Comment On In These Times Magazine Article
Finally someone says what I have believed all along. Excerpt: Given President Obama’s penchant for pragmatism, Piper chalks up Obama’s dismissive response regarding legalization as a first-term answer to a second-term question. “There is debate as to whether he was even joking,” Piper says, “because in many ways he’s signaled that this administration will take a different approach to drug policy.”
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Comment #9 posted by John Tyler on April 12, 2009 at 07:48:51 PT

Oakland is getting a lot of good publicity lately. I suspect that a lot of people visiting California this spring and summer will want to visit Oaksterdam to see what it is all about. If the vibes are right, I can envision a lot of Oakesterdam clones popping up in communities across the country. First in cities on the West Coast, then New England, then the upper Midwest, then down through the southeast. The rest of the country will follow suite sooner or later. Finally, the rest of the people will see that a legal cannabis industry will be good for the country and the world. 
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Comment #8 posted by The GCW on April 12, 2009 at 07:34:46 PT

Quillen: The war on a plant
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Comment #7 posted by FoM on April 12, 2009 at 06:25:56 PT

Happy Easter to you. I love this article. Today is a good day.
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Comment #6 posted by kaptinemo on April 12, 2009 at 06:16:07 PT:

The Perfect Storm is still rising
Still accumulating force. Articles like these are like the breezes you feel, just before a hurricane. First the breeze, then the wind, then gusts, and then before you know it, the leading edge of the cloud wall is howling and hammering at your door. And since drug prohibition is a house built of equal parts racial bigotry, lies and greed, it is a house of cards. When the cloud wall reaches it, I wouldn't want to depend upon it for protection.And make no mistake, a lot of the impetus, that first stirring of the breeze, came from 'places' like this...and from people like these who read here, and find the power to act, and then did so. The ones who 'kept the faith'. I'm not religious (faith, however, is another matter) but I find articles like this coming out at this time to be a good omen. Let it be so...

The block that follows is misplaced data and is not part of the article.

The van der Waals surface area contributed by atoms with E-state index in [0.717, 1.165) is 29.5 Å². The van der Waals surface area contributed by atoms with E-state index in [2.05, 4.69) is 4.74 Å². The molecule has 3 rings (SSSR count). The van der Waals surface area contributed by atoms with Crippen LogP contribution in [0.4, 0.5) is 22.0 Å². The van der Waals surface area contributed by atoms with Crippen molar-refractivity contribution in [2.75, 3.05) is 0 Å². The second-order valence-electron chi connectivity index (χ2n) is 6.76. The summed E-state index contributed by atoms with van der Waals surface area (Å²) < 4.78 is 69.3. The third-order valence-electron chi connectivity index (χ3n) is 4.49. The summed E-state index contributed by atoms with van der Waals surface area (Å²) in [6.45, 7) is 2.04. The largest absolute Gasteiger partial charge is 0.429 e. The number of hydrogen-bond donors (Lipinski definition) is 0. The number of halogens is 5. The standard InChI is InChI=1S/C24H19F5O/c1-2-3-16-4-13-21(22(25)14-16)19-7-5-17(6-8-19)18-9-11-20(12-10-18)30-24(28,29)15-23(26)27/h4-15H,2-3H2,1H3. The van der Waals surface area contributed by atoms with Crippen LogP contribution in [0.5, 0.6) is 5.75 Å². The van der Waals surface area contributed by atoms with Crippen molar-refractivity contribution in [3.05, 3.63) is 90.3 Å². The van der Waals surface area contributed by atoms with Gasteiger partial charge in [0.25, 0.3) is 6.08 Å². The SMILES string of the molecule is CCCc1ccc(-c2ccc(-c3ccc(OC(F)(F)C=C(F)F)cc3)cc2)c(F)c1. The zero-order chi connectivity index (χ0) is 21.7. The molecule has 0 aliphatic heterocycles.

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Comment #5 posted by FoM on April 12, 2009 at 06:15:36 PT

Political Winds Shift in Favor of Legalized Pot
April 12, 2009URL:
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Comment #4 posted by FoM on April 12, 2009 at 05:52:39 PT

OT: I Love Puppies
BO was named after Bo Diddley.Tom Petty, Bo Diddley - Mona
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Comment #3 posted by FoM on April 12, 2009 at 05:33:43 PT

Without Co-Sponsor, Ammiano's Pot Bill Lagging
April 12, 2009URL:
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Comment #2 posted by FoM on April 12, 2009 at 05:24:44 PT

Quillen: The War On a Plant
April 12, 2009URL:
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Comment #1 posted by FoM on April 12, 2009 at 05:15:53 PT

Happy Easter Everyone
I hope everyone has a wonderful day. Here are pictures of the Obama's puppy. His name is BO and he is adorable.,0,565503.photo,0,